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By Rory L. Aronsky | August 30, 2006

A thankfully fictional United States, lorded over by director Joe Dante and led by a satirical script with horrific notions by Martyn Burke, has not only remained faithful to its melting pot image, but has melted along with the pot. In Rhode Island, Chinese immigrants have basically made the state their territory and a cargo shipload of Albanians are turned away from a port in South Carolina because the state is just too darn overcrowded. The problems are just beginning in the most unexpected of states, Idaho, where Governor Jim Farley (Beau Bridges) refuses to take in orphans from Pakistan, victimized by India going nuclear on their country. Farley even goes so far in closing the borders of Idaho to everyone in the country, putting the White House into full action under a President (Phil Hartman), prone to not making his own name in American politics, but rather trying to imitate those who came before him, such as Eisenhower, with the help of a high-powered lobbyist, Jack Buchan (James Coburn), brought in as a consultant in high-tension situations.

The real gist of the story is seen through NewsNet, a CNN clone, covering all angles at once, led by Mel Burgess (Dan Hedaya) who asks his staff sporadically, “What have you done for me lately?” James Earl Jones, as one of the reporters, is the narrator of the film, reflecting back upon a time when news came out slowly and was absorbed in the same manner, but in a faster-paced society, that kind of luxury disappeared with black-and-white television sets. Fittingly, Jones is the rock-solid voice of reason in this insane time, which gives him great weight by the end in which the shrewd observations of the script lead into a call for a kind of understanding among all types of people, no matter their race, religion, or color.

The rest of the cast, including Kevin Dunn (as Farley’s aide), Denis Leary, Elizabeth Peña, and Ron Perlman all have their say through the script, as characters on all sides of this sudden battlefield that could very well lead into the second Civil War. Jimmy Cannon (Dunn) tries his damndest to assure Farley that NewsNet reporter Christina Fernandez (Peña) will come back to him and spends more time trying to convince her to go back to Farley than he does in monitoring the soon-to-be explosive situation. It doesn’t matter that Farley has a wife; he wants Christina, and what they had all that time ago. Perlman is one of the main guys at the network, giving commands when necessary, slowly becoming frustrated over what’s going on, and how it can be covered. Leary is, of course, Leary, covering the potential war near the Idaho border and he’s even allowed to spout his allegiance towards John Wayne, whom he believes would have gotten us out of Vietnam within a week. Despite the cast he has gathered, Joe Dante isn’t in the mood for slapstick, opting for humor through dialogue and certain situations that seem outlandish, but are even funnier and a bit unsettling because they’re true. Hartman’s president fails to realize that he could try being President at least once, opting instead to lean on Buchan. Buchan being depended on by the President is fairly obvious. With his wide-eyed look, wondering what to do, it’s obvious that the President would depend on Buchan. Just listen to the way Coburn pronounces “foibles”! He allows that word to enter and dismisses it quicker than that, showing himself as a man of business. The country needs to be helped, no matter how much harm comes to it. Coburn as President and Hartman as Buchan is mildly amusing in imagination, but it’s easy to see why Dante avoided it. Too obvious.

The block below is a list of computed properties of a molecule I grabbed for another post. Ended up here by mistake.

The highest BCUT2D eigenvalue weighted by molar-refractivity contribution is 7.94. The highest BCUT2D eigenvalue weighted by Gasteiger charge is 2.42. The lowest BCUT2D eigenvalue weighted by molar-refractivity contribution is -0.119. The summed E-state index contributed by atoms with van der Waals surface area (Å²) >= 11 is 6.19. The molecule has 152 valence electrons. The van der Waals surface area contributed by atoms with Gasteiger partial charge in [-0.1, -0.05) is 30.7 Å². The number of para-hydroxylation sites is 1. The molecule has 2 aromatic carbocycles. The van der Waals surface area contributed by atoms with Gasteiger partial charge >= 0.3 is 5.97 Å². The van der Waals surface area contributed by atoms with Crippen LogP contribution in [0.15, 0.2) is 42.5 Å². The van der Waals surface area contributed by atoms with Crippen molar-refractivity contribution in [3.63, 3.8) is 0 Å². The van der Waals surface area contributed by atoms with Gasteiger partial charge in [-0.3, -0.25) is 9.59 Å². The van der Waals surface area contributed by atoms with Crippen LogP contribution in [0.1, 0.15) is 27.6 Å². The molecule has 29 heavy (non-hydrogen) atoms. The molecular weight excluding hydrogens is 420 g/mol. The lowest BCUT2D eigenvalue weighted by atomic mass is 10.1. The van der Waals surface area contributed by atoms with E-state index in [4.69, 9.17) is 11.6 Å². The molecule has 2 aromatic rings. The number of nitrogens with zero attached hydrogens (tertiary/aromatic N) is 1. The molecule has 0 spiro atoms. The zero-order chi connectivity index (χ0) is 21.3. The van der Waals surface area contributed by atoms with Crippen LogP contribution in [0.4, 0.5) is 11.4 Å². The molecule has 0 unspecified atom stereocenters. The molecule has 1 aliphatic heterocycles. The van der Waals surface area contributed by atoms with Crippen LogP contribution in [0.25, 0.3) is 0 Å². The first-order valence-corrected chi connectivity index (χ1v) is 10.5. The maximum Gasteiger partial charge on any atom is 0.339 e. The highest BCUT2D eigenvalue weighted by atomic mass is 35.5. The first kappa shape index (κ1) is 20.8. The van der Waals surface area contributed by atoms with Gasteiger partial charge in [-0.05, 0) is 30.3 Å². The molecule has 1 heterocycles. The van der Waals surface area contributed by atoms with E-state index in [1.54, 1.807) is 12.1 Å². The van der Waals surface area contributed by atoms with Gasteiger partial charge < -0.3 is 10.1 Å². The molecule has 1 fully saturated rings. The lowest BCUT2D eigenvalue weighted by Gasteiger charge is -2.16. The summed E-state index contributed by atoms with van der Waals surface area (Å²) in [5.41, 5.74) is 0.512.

Everyone’s always out for something in this, right to the head of the organization transporting the Pakistani orphans. She initially refuses outright to have the plane kept in the air (which is also transporting a NewsNet reporter who looks like he’d feel better simply opening the door in flight and getting off the plane that way), but agrees once she learns that if the plane lands at JFK during morning prime time hours, the ratings would shoot upward for NewsNet and she could end up fielding more calls and earning more money than the Save the Children organization. Later, when the entire country is close enough to being plunged into its new Hell, she berates a NewsNet reporter for using a wide-angle lens, making it look like there are less orphans. She wants just as much exposure as any attention-lusting opportunist would crave. Another priceless scene involves the President giving Idaho a 72-hour deadline to re-open their borders and stop their madness, but at the behest of Buchan, having to lower it to 67 and ½ hours so as not to tick off any “All My Children” fans, presumably all women, because of Susan Lucci’s final episode. Buchan reminds the President how they lost the women’s vote the last time they pre-empted “All My Children”. However, even one of the highest levels of government likes that show and seem to be into it more in that one scene than actually running the country.

Through all that’s good and bad through our fictional States during “The Second Civil War”, Dante achieves a balance that covers everyone. The news is fleeting and so is politics and that’s exactly what’s portrayed here. While HBO doesn’t make these types of films anymore (look at “The Late Shift” as well, which is a little more well-organized than this, but still has its share of common traits, including a ferocious performance by Kathy Bates in “Shift”. However, her performance in that could only be compared to the ones in this movie, only if the plethora of actors decided to combine their performances), it’s an enjoyable part of the channel’s history.

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